We refer to the term soft skills very frequently – at work, at school, even in JFY Workshops! This term refers to the interpersonal skills often associated with emotional intelligence (defined by Salovey and Mayer (1990) as “the ability to monitor one’s own and others’ feelings and emotions. . . and to use this information to guide one’s thinking and actions”) and organization. However, oftentimes the use of the word “soft” may evoke connotations of weakness, triviality, and other unflattering descriptors. Though here at JFY we like to celebrate all the meanings the word soft carries – from empathy, to caring, to approachable. We are not recommending to abandon the use of the term soft skills but would like to open this concept to you – the JFY Community – to think about the term, the connotations associated with it, and whether or not we should forget about it altogether!
So, where do we start?
Let’s start with key concepts associated with soft skills. According to Dr. Jennifer Parlamis at the University of San Francisco, soft skills include “skills such as leadership, teamwork, self-awareness, managing conflict, communicating effectively, getting along, and so on, that are essential ingredients for individual, team, and organizational success” (Parlamis, 2018). These attributes are often exemplified by those we enjoy working with and around, positive relationships, and productivity. These probably sound very familiar, as they are interrelated with the terms used to define emotional intelligence!
So why would anyone want to change the language used to define these attributes and skills? Parlamis and Monnot suggest that there are too many negative connotations associated with the word “soft”. These include “weak”, “wimpy”, and lack of follow through, as well as the synonyms for the word which include “dull,” “debilitated,” “unsubstantial,” among several others. Their ambition is to leave soft skills in the past and move towards what they call CORE Skills. CORE stands for Competence in Organizational and Relational Effectiveness – woah! That’s a lot, we know. They believe the different way of describing such competencies will divert attention away from the negative, unfavorable connotations of the word “soft” to a more neutral acronym dubbed CORE.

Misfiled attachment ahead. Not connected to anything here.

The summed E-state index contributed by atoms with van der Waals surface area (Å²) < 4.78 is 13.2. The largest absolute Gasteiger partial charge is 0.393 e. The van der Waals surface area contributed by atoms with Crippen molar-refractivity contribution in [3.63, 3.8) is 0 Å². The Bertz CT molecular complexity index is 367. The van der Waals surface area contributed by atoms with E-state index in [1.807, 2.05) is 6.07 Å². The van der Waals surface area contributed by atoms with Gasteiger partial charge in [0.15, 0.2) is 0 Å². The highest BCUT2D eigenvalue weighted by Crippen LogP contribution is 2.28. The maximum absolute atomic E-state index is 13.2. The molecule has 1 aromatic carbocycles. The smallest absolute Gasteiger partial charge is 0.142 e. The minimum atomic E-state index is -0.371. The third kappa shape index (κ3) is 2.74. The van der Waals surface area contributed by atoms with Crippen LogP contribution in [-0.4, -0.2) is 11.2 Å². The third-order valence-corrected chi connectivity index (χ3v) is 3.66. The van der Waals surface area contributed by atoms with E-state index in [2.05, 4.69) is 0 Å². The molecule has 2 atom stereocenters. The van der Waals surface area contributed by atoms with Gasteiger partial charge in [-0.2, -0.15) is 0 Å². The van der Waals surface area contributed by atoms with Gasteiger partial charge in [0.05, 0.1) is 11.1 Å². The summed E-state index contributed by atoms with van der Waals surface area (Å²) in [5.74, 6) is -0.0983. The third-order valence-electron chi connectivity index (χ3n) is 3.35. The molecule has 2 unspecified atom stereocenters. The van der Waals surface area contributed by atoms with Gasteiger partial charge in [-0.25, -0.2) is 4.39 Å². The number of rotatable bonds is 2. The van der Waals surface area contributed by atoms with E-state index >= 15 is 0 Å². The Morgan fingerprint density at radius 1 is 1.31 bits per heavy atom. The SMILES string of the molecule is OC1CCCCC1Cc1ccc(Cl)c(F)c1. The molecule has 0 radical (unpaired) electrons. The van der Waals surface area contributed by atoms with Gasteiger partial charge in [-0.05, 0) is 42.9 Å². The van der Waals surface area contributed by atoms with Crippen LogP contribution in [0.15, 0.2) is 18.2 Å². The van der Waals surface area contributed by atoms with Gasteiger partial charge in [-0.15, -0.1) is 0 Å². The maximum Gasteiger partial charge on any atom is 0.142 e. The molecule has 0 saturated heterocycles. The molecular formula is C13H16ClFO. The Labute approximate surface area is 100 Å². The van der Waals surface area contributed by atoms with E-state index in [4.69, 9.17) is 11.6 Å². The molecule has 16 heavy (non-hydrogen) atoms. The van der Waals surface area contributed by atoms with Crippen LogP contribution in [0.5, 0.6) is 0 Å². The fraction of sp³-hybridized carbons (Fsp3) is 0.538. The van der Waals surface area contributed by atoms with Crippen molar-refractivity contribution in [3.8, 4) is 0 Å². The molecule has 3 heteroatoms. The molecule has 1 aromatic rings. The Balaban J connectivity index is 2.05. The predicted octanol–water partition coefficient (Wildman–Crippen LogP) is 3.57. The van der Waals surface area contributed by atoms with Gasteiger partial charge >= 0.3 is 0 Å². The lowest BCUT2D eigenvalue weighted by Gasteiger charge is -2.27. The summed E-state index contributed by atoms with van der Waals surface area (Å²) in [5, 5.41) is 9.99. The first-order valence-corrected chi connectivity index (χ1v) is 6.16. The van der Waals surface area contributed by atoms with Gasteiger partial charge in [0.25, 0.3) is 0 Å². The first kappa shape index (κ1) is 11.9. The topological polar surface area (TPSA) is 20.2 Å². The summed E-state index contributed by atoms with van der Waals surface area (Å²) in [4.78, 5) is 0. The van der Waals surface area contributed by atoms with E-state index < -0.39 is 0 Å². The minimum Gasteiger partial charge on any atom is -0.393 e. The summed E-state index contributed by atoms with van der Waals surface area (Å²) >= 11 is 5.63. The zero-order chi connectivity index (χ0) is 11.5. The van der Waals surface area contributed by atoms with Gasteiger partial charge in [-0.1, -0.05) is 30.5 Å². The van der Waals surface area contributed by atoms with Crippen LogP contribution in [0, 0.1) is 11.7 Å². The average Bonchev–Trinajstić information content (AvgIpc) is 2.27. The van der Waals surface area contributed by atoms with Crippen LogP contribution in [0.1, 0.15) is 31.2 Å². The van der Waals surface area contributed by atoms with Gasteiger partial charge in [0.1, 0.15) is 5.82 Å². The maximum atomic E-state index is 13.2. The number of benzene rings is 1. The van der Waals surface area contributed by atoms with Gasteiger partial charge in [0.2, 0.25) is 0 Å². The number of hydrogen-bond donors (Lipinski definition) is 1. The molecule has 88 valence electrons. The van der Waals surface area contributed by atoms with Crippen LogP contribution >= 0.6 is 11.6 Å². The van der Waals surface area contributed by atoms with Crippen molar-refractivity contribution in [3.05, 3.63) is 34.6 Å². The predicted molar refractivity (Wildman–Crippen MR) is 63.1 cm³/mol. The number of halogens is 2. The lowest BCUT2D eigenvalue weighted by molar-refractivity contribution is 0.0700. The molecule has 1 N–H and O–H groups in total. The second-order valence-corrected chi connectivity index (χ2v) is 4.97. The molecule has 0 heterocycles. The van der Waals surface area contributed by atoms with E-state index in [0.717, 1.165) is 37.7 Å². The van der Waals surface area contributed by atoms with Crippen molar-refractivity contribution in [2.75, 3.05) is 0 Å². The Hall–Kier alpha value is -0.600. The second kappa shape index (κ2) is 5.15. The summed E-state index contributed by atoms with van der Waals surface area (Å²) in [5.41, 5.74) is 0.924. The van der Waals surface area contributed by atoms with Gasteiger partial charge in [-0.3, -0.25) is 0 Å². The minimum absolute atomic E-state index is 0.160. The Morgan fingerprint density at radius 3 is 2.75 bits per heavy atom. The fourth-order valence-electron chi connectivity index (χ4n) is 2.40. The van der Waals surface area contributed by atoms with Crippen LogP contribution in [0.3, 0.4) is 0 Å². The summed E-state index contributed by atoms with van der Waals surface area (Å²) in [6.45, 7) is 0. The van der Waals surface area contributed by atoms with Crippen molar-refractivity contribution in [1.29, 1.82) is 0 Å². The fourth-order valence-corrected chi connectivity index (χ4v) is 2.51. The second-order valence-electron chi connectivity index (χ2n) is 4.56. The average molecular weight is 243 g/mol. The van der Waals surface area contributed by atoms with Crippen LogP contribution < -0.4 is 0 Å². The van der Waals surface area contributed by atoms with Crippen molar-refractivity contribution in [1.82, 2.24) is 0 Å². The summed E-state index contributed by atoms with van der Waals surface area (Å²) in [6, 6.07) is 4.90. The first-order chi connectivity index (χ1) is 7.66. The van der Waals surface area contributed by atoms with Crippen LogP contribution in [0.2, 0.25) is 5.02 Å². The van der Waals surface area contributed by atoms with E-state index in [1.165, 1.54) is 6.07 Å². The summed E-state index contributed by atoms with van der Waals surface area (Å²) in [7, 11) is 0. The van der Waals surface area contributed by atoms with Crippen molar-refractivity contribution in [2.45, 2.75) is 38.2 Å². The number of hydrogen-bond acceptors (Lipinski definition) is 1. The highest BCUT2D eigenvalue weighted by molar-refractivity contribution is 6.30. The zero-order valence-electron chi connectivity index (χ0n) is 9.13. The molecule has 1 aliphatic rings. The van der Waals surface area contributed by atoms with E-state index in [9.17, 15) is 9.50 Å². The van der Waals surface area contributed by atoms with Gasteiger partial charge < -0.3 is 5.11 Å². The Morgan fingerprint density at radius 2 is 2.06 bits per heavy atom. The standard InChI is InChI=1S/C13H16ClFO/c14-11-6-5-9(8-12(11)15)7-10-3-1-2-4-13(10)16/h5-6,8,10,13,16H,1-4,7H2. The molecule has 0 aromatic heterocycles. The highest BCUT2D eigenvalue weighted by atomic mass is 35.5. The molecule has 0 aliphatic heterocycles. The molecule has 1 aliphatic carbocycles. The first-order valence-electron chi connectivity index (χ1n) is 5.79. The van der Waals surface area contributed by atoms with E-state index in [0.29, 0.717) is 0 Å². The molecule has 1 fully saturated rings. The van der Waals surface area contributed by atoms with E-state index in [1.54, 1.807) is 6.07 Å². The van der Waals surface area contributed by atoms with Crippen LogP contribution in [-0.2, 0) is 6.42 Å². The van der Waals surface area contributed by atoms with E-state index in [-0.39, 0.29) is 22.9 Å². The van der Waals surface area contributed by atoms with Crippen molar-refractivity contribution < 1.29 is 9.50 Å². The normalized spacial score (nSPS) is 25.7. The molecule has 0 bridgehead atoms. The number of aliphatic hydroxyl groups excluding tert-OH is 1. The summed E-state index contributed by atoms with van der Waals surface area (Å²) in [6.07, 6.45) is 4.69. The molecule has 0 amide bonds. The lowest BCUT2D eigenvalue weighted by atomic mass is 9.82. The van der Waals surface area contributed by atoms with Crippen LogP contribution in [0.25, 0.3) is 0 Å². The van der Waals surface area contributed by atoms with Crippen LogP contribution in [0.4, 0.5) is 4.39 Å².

Now, here at JFY we use the term soft skills quite often. Heck, we even have an entire workshop about it! So this is our thought – instead of changing the way we describe such qualities in folks, why don’t we strive to change the mindset and framing around the word “soft”? In other words, maybe it would be best to educate others on the redeeming qualities of the word, rather than focusing on the negative aspects that may or may not even be evoked in others. We feel that all aspects of the word soft” are reason for celebration and pride.
But we don’t have all the answers. Therefore, we leave it to you, the JFY Community, to reflect upon this idea. What do you think? Should we abandon the term soft skills for a more neutral term? Should we focus more on educating other on the positive attributes of softness rather than the negative ones? Or are there even more ways to think about this that weren’t mentioned here? We’d love to hear from you, so please feel empowered to comment your thoughts below!
* Please find the full PDF of the article referenced here. (https://journals.sagepub.com/doi/pdf/10.1177/1056492618818023)